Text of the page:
Photo: Mike Kepka / The Chronicle
Homelessness is a significant public policy issue with no definitive solution. Many communities are tasked with a problem that will not go away. San Francisco is notoriously known for its high population of transients. The city has taken a tougher stance of late, by strictly enforcing a law that bans sitting and lying on sidewalks from 7 am to 11 pm. This comes in the wake of the city’s annual Project Homeless Connect. The 38th go-round of this project provided general medical services and shelter, among other needs for the homeless.
Yet, the real problem for San Francisco, and no doubt for many other large cities, is the flow of homeless coming and going. As soon as some are taken off the streets, others file in, seemingly taking their place. Shortly before leaving office, Mayor Gavin Newsom addressed the issue with the San Francisco Chronicle, citing permanent housing as the real solution, while more costly on the front end – will ultimately reduce the overall outlay. Furthermore, Homeless Policy Director, Dariush Kayhan, told the Chronicle that the bottom line is it’s cheaper to house homeless folks in permanent supportive housing than to leave them homeless on the streets. While this might be that definitive solution some are looking for, San Francisco has already spent $1 Billion on the homeless since Newsom originally took office in 2004.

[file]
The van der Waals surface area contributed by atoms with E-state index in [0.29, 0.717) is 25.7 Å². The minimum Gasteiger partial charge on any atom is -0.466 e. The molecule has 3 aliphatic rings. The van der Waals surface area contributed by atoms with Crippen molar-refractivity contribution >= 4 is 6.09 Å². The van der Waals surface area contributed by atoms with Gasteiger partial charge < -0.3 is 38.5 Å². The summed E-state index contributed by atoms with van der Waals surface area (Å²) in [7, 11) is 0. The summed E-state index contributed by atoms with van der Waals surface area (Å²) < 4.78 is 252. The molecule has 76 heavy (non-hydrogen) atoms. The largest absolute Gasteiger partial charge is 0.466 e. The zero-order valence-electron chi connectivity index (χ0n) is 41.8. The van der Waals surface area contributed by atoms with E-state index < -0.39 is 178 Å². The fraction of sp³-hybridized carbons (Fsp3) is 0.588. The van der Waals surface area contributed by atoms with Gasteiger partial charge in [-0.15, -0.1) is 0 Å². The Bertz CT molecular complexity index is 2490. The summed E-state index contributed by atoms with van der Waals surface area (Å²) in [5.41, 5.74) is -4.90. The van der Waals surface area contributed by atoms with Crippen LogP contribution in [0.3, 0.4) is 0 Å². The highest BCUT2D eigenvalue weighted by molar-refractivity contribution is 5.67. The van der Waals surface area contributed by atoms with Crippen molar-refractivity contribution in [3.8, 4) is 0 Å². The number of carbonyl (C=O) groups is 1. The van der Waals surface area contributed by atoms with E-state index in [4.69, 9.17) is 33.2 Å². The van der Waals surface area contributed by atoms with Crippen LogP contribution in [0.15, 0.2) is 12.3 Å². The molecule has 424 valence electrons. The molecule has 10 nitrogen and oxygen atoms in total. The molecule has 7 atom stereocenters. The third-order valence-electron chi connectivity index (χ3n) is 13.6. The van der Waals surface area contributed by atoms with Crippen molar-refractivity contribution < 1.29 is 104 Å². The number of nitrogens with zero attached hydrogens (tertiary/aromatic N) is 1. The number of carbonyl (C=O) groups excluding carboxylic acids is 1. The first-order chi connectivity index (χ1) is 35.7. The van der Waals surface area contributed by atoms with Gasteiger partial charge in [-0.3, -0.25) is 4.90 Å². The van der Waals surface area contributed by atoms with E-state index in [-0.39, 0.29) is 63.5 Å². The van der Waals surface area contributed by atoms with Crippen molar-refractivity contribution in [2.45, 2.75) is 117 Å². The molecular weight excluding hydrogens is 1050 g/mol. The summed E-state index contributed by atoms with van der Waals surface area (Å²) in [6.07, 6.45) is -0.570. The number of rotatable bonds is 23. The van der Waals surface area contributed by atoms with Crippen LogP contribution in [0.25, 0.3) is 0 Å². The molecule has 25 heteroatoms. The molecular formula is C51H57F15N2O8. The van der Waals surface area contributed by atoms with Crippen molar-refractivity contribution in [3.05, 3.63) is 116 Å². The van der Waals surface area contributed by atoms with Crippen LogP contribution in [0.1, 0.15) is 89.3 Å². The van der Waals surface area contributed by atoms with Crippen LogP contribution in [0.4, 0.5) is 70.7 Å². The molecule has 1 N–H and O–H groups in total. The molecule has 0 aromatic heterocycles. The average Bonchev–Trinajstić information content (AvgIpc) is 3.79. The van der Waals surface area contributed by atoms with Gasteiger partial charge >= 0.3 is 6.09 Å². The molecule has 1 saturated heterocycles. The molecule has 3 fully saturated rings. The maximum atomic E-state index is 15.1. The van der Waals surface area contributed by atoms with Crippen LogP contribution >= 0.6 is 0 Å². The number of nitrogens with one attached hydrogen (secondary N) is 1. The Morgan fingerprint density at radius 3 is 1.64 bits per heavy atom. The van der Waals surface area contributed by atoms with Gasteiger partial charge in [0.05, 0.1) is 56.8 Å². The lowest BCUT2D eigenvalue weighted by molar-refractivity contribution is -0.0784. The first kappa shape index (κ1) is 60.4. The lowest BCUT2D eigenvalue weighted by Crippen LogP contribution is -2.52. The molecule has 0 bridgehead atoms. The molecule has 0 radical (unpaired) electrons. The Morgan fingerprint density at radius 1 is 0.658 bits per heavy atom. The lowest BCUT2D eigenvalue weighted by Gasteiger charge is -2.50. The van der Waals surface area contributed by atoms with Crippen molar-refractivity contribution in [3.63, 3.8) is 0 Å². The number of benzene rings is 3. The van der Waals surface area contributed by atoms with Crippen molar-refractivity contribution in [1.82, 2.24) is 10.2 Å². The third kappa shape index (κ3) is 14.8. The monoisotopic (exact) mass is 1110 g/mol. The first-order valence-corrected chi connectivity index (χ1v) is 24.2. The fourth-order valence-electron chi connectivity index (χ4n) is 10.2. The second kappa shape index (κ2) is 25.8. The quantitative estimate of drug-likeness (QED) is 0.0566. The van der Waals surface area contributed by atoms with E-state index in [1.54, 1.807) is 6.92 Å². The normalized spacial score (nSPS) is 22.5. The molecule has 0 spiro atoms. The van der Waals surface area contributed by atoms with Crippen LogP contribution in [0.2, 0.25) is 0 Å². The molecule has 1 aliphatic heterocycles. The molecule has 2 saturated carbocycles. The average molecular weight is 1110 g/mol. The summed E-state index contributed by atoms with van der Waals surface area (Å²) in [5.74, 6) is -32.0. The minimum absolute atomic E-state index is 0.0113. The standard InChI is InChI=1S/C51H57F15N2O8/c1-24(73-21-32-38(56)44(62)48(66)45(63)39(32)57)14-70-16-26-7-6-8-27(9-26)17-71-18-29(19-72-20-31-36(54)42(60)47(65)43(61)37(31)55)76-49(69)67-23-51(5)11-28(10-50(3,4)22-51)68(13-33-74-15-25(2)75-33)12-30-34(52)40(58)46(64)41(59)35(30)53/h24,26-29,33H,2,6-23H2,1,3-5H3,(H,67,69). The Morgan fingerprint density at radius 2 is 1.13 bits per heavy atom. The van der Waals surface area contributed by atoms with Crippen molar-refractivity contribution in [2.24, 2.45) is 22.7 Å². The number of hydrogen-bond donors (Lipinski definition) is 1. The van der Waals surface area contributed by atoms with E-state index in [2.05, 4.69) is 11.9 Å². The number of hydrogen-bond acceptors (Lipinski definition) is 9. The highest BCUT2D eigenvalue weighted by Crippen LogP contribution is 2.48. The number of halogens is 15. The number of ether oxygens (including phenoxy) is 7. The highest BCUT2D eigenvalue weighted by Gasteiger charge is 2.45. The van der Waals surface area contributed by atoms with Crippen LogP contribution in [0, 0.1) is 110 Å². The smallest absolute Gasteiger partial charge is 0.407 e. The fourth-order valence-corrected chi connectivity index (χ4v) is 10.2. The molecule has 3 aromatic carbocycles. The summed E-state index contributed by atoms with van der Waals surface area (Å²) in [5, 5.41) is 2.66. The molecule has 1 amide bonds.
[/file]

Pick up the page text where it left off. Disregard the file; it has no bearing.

With costs for just about everything continually rising, Vancouver, British Columbia is contemplating the use of container-based housing. The proposal cites huge advantages in efficiency and cost, while providing more stable living for those at risk of becoming or are already homeless. According to project builder, JWT Consulting,
You could, in theory, drop this on the site and be drywalling two days later. That would never happen on a traditional building. One of the major efficiencies is just the schedule – the longer the schedule, the more expensive stuff is. (The Globe and Mail)
Photo: The Globe and Mail
Containers could be donated, or cost as little as $6,000. Similar types of housing units have been implemented before internationally. Such an option may not be feasible for a less-than-spacious San Francisco, but it could be the answer many communities are looking for.